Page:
A medical worker in a hazmat suit wails in pain as her father’s body is wheeled towards the morgue; her colleagues at the exhausted hospital plead with her to “control herself” because they desperately need her to keep working. A door handle jiggles down the hallway as a horde of desperate people try to force their way inside. A plastic box labeled “ID cards and phones of the dead” rattles with ghosts that have yet to depart. A woman cries as she’s prepared for a C-section, begging the hospital staff to let her husband come and sit by her side, but the COVID threat makes it impossible to honor such a request. “Don’t worry,” one of the nurses offers. “So many of us are here for you.”
On January 23, 2020 — nine months and a million lifetimes ago — the city of Wuhan, China was placed under lockdown in an effort to choke out the coronavirus that had already made the densely populated capital of Hubei Province synonymous with of the worst pandemic in more than a century. The virus was already spreading around the world in silence and seeding a similar nightmare wherever it went, but for a brief window of time Wuhan was on its own; the terror and isolation that people experienced in the local hospitals a microcosm for the suffocating dread that sucked all the air out of the vacuum-sealed city around them.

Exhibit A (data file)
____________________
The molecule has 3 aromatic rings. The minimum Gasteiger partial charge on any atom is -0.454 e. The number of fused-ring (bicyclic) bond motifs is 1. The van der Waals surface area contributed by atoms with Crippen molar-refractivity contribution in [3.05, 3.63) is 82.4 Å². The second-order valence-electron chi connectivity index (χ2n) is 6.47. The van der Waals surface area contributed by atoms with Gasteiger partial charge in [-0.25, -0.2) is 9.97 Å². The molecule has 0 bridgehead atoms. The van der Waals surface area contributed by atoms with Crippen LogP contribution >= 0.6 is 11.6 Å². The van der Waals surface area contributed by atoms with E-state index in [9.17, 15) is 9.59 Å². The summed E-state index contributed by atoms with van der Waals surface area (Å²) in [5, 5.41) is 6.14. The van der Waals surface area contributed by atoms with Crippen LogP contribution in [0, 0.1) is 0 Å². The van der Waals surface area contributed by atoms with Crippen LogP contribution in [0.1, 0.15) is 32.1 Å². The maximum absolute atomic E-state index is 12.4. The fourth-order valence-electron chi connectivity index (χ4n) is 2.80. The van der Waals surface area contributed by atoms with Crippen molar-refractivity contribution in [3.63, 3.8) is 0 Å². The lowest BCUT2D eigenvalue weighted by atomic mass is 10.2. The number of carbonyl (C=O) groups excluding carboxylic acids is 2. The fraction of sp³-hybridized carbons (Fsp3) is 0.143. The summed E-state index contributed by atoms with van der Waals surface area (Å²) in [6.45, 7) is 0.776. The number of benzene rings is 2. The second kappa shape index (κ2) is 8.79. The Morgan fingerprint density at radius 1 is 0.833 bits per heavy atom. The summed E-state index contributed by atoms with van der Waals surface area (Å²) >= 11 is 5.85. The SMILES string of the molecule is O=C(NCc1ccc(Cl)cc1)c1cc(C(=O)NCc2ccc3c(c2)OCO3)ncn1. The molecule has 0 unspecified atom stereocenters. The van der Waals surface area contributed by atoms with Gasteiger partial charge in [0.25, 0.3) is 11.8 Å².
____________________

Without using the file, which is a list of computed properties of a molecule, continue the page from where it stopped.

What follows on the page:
While Wuhan’s story would soon be retold in places like Northern Italy and New York City, the remarkable documentary “76 Days” offers a bracingly immediate view from the frontlines of history — at the trauma and disequilibrium of being ambushed by a crisis dire enough to define its century. Discretely shot across four Wuhan hospitals without government approval, and premiering at the Toronto International Film Festival just a few months later, . But if Hao Wu, Weixi Chen, and their anonymous co-director’s film is more valuable as a time capsule than it is as a piece of cinéma vérité, it still puts a human face on an epochal horror that some people have refused to acknowledge even as it rages around them.
A human face, but few actual human faces. Critics reviewing “76 Days” have been encouraged not to name any of the individual subjects who appear in the film, and as amusing as it might be to imagine a crony from the Chinese government scouring IndieWire for state intel (and maybe getting hyped about Luca Guadagnino’s new HBO show in the process), the truth is that I couldn’t identify many of the people in this movie if I tried. The medical workers who comprise the main cast are so thoroughly hidden behind masks, face shields, and “Andromeda Strain”-ready layers of PPE that it’s only possible to keep track of them by their bedside manners and the messages of hope they scrawl in magic marker across their scrubs.